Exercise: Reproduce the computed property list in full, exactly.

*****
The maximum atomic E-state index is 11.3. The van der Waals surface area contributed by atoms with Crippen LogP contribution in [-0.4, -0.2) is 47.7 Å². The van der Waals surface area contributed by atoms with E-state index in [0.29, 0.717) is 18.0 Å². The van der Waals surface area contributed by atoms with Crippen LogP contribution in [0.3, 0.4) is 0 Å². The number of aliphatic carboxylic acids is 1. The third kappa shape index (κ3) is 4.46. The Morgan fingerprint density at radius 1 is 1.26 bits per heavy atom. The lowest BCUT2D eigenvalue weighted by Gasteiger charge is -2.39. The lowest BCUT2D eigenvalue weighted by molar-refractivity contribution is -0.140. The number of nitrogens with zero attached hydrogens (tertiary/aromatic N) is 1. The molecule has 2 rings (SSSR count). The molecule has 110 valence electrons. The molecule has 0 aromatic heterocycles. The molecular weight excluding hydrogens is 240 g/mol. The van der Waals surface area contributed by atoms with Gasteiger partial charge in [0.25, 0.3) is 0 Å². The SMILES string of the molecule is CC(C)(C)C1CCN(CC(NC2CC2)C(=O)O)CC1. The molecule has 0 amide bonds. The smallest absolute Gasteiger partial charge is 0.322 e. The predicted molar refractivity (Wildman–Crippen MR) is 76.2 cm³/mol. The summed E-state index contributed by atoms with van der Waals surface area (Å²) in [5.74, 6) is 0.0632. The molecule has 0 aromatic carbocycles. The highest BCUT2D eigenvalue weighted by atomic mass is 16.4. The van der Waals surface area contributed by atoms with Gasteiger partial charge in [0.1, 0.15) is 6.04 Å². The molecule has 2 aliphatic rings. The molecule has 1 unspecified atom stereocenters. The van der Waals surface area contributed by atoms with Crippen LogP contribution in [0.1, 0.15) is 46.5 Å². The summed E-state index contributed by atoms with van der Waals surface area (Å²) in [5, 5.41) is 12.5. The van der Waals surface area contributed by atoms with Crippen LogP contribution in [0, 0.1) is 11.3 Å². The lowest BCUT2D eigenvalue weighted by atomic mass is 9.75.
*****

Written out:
The maximum atomic E-state index is 11.3. The van der Waals surface area contributed by atoms with Crippen LogP contribution in [-0.4, -0.2) is 47.7 Å². The van der Waals surface area contributed by atoms with E-state index in [0.29, 0.717) is 18.0 Å². The van der Waals surface area contributed by atoms with Crippen LogP contribution in [0.3, 0.4) is 0 Å². The number of aliphatic carboxylic acids is 1. The third kappa shape index (κ3) is 4.46. The Morgan fingerprint density at radius 1 is 1.26 bits per heavy atom. The lowest BCUT2D eigenvalue weighted by Gasteiger charge is -2.39. The lowest BCUT2D eigenvalue weighted by molar-refractivity contribution is -0.140. The number of nitrogens with zero attached hydrogens (tertiary/aromatic N) is 1. The molecule has 2 rings (SSSR count). The molecule has 110 valence electrons. The molecule has 0 aromatic heterocycles. The molecular weight excluding hydrogens is 240 g/mol. The van der Waals surface area contributed by atoms with Gasteiger partial charge in [0.25, 0.3) is 0 Å². The SMILES string of the molecule is CC(C)(C)C1CCN(CC(NC2CC2)C(=O)O)CC1. The molecule has 0 amide bonds. The smallest absolute Gasteiger partial charge is 0.322 e. The predicted molar refractivity (Wildman–Crippen MR) is 76.2 cm³/mol. The summed E-state index contributed by atoms with van der Waals surface area (Å²) in [5.74, 6) is 0.0632. The molecule has 0 aromatic carbocycles. The highest BCUT2D eigenvalue weighted by atomic mass is 16.4. The van der Waals surface area contributed by atoms with Gasteiger partial charge in [0.1, 0.15) is 6.04 Å². The molecule has 2 aliphatic rings. The molecule has 1 unspecified atom stereocenters. The van der Waals surface area contributed by atoms with Crippen LogP contribution in [0.1, 0.15) is 46.5 Å². The summed E-state index contributed by atoms with van der Waals surface area (Å²) in [5, 5.41) is 12.5. The van der Waals surface area contributed by atoms with Crippen LogP contribution in [0, 0.1) is 11.3 Å². The lowest BCUT2D eigenvalue weighted by atomic mass is 9.75.